We were moved by an article on the Opinion page of The Wall Street Journal late last month. Entitled, “It’s Possible to Graduate Debt-Free. Here’s How” it details one young woman’s persistent effort to finish college without debt. She succeeded, but the work it involved seemed to us nothing less than Herculean. Online classes, going to a different college freshman year because of an attractive scholarship, searching endlessly for additional scholarships, raising and selling cattle, full-time summer employment–all got her to her goal. (She didn’t mention meals of Ramen noodles, but the parent in us is not convinced she finished college without missing a lot of nutritious eats.)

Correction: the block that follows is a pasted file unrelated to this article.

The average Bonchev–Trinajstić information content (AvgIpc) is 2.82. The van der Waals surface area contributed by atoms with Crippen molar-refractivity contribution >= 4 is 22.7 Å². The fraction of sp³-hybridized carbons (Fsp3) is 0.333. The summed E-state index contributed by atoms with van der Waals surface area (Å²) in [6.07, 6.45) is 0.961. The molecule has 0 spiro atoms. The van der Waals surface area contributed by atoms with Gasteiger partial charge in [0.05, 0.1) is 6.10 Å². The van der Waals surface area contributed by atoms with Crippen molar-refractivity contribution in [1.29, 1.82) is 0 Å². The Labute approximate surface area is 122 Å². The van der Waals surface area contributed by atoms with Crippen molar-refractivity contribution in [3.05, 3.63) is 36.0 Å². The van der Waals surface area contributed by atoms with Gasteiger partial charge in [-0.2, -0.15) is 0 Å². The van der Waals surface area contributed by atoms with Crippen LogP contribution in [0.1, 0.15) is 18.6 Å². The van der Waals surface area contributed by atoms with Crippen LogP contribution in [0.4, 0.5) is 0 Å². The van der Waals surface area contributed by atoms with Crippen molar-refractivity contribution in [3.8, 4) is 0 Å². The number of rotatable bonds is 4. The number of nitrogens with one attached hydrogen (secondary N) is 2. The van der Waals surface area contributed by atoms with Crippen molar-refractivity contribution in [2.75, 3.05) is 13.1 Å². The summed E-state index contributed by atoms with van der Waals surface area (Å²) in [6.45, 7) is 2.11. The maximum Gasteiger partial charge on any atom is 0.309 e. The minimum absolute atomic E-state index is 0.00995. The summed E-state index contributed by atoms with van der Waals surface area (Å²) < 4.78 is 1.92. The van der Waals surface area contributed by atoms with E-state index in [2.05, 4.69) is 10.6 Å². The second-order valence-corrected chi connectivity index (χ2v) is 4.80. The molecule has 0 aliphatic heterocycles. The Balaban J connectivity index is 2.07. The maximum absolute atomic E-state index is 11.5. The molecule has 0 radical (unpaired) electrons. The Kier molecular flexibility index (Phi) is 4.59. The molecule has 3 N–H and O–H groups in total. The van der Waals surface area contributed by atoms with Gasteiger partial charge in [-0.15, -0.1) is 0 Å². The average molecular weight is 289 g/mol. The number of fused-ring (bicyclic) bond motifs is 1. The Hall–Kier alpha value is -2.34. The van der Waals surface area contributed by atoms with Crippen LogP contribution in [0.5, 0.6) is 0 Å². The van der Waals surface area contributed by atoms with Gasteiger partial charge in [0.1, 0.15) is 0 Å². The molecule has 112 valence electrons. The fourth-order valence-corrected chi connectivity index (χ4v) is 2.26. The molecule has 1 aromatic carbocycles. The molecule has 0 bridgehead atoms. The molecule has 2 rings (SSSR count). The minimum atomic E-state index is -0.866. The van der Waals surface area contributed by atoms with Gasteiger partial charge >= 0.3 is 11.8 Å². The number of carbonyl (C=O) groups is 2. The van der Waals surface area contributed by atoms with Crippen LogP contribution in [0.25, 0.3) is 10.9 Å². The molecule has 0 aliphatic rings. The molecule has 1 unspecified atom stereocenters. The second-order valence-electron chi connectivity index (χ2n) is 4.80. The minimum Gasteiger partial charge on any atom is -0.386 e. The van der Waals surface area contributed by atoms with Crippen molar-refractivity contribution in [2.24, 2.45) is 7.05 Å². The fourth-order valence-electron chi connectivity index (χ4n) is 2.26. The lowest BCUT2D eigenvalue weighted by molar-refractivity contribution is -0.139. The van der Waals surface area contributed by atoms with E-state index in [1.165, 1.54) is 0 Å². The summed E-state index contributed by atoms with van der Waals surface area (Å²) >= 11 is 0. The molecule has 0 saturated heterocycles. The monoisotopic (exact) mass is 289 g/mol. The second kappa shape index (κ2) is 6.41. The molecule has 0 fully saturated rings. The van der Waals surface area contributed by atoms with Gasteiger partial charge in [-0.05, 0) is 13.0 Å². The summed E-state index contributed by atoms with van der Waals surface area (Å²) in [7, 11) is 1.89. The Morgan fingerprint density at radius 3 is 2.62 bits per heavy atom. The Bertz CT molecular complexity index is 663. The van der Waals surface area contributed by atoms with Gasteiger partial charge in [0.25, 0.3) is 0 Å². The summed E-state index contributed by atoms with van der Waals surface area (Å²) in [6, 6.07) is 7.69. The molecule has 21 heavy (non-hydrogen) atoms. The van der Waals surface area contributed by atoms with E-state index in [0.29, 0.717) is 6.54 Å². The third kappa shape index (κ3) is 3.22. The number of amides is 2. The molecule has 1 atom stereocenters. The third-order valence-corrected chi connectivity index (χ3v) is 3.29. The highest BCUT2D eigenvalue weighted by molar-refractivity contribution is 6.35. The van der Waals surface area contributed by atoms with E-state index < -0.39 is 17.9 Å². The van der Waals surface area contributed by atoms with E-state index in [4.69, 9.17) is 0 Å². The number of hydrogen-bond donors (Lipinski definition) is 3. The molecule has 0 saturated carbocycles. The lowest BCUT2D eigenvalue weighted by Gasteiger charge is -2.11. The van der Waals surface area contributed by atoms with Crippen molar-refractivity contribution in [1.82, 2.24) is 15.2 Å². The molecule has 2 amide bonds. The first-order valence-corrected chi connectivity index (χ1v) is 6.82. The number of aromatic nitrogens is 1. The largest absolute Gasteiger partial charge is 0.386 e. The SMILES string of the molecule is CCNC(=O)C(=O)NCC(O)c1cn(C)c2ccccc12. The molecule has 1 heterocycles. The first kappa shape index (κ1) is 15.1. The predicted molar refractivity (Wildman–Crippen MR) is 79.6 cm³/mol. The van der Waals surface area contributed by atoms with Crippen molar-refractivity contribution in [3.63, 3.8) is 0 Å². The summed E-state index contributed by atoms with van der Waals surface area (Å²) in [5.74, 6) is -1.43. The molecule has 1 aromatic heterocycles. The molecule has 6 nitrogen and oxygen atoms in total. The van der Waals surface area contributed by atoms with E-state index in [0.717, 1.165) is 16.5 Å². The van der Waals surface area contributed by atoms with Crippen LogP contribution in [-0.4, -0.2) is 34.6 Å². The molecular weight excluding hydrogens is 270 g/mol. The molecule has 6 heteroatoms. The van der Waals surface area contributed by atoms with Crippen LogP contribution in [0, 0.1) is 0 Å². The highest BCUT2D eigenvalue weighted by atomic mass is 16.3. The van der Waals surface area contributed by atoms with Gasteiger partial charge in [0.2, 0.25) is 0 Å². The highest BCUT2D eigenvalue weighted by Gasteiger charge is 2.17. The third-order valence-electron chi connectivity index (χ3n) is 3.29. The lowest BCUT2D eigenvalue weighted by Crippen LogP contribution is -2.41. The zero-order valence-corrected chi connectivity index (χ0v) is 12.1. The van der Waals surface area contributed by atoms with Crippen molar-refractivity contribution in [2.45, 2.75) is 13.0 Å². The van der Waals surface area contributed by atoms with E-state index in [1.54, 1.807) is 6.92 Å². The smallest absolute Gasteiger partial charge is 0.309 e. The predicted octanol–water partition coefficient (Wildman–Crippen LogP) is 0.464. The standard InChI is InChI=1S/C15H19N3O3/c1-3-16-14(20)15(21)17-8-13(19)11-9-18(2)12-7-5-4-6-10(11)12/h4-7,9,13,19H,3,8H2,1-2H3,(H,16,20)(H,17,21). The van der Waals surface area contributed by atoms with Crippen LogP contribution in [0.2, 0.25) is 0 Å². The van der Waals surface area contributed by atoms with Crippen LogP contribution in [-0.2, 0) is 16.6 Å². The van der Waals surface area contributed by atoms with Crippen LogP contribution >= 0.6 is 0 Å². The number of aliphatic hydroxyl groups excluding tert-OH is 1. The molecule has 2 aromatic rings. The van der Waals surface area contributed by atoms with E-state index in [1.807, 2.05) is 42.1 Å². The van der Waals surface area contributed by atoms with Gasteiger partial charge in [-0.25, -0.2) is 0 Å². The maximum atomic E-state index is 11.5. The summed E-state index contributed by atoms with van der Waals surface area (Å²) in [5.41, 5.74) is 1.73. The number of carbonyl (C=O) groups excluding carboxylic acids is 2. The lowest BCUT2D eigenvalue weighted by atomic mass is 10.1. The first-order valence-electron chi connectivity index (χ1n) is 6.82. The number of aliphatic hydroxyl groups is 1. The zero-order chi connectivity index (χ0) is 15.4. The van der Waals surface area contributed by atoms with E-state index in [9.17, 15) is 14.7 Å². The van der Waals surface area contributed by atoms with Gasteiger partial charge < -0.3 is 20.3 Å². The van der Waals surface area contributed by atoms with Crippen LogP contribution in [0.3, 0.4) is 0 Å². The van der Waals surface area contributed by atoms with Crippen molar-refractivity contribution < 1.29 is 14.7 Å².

After reading the article, we were left feeling a little hollow inside. While we applaud this woman’s tenacity and resourcefulness, we wondered how we–as a society that seems to value education–got to this point. Why are only 38% of student loan holders making payments? Why is student loan debt estimated to be more than $1 trillion? And how can any student without a trust fund make payments on loans of $40,000 a year? Many smart minds are seeking solutions, and others are joining MortgageKeeper in figuring out ways to help those who hold loans hold their own.

Here’s hoping we all work as persistently to find solutions as this young woman did to buck the borrowing trend.